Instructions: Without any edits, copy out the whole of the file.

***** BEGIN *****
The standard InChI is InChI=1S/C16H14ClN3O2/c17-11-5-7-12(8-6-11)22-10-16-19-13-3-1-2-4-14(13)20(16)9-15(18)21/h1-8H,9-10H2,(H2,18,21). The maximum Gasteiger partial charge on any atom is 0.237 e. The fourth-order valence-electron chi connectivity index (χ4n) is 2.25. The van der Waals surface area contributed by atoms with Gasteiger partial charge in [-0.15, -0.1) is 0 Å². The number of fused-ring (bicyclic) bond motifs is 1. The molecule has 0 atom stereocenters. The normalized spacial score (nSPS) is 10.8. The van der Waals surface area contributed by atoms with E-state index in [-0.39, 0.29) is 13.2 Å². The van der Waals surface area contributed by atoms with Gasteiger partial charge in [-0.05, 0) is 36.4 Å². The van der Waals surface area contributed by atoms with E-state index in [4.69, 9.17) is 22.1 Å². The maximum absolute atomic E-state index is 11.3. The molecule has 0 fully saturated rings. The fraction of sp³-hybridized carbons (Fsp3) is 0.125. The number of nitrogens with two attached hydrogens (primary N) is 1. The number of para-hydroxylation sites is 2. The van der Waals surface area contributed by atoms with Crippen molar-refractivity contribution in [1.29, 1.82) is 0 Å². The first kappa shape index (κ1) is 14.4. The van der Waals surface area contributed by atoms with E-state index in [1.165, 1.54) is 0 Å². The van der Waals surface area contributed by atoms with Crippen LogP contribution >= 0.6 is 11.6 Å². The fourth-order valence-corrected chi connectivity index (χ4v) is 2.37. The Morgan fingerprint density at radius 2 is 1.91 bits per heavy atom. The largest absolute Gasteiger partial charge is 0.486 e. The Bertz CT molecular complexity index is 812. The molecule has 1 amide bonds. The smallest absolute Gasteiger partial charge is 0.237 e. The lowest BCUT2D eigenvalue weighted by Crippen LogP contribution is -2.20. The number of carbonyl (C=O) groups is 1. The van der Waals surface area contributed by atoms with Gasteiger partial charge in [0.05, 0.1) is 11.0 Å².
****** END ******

The standard InChI is InChI=1S/C16H14ClN3O2/c17-11-5-7-12(8-6-11)22-10-16-19-13-3-1-2-4-14(13)20(16)9-15(18)21/h1-8H,9-10H2,(H2,18,21). The maximum Gasteiger partial charge on any atom is 0.237 e. The fourth-order valence-electron chi connectivity index (χ4n) is 2.25. The van der Waals surface area contributed by atoms with Gasteiger partial charge in [-0.15, -0.1) is 0 Å². The number of fused-ring (bicyclic) bond motifs is 1. The molecule has 0 atom stereocenters. The normalized spacial score (nSPS) is 10.8. The van der Waals surface area contributed by atoms with E-state index in [-0.39, 0.29) is 13.2 Å². The van der Waals surface area contributed by atoms with Gasteiger partial charge in [-0.05, 0) is 36.4 Å². The van der Waals surface area contributed by atoms with E-state index in [4.69, 9.17) is 22.1 Å². The maximum absolute atomic E-state index is 11.3. The molecule has 0 fully saturated rings. The fraction of sp³-hybridized carbons (Fsp3) is 0.125. The number of nitrogens with two attached hydrogens (primary N) is 1. The number of para-hydroxylation sites is 2. The van der Waals surface area contributed by atoms with Crippen molar-refractivity contribution in [1.29, 1.82) is 0 Å². The first kappa shape index (κ1) is 14.4. The van der Waals surface area contributed by atoms with E-state index in [1.165, 1.54) is 0 Å². The van der Waals surface area contributed by atoms with Crippen LogP contribution >= 0.6 is 11.6 Å². The fourth-order valence-corrected chi connectivity index (χ4v) is 2.37. The Morgan fingerprint density at radius 2 is 1.91 bits per heavy atom. The largest absolute Gasteiger partial charge is 0.486 e. The Bertz CT molecular complexity index is 812. The molecule has 1 amide bonds. The smallest absolute Gasteiger partial charge is 0.237 e. The lowest BCUT2D eigenvalue weighted by Crippen LogP contribution is -2.20. The number of carbonyl (C=O) groups is 1. The van der Waals surface area contributed by atoms with Gasteiger partial charge in [0.05, 0.1) is 11.0 Å².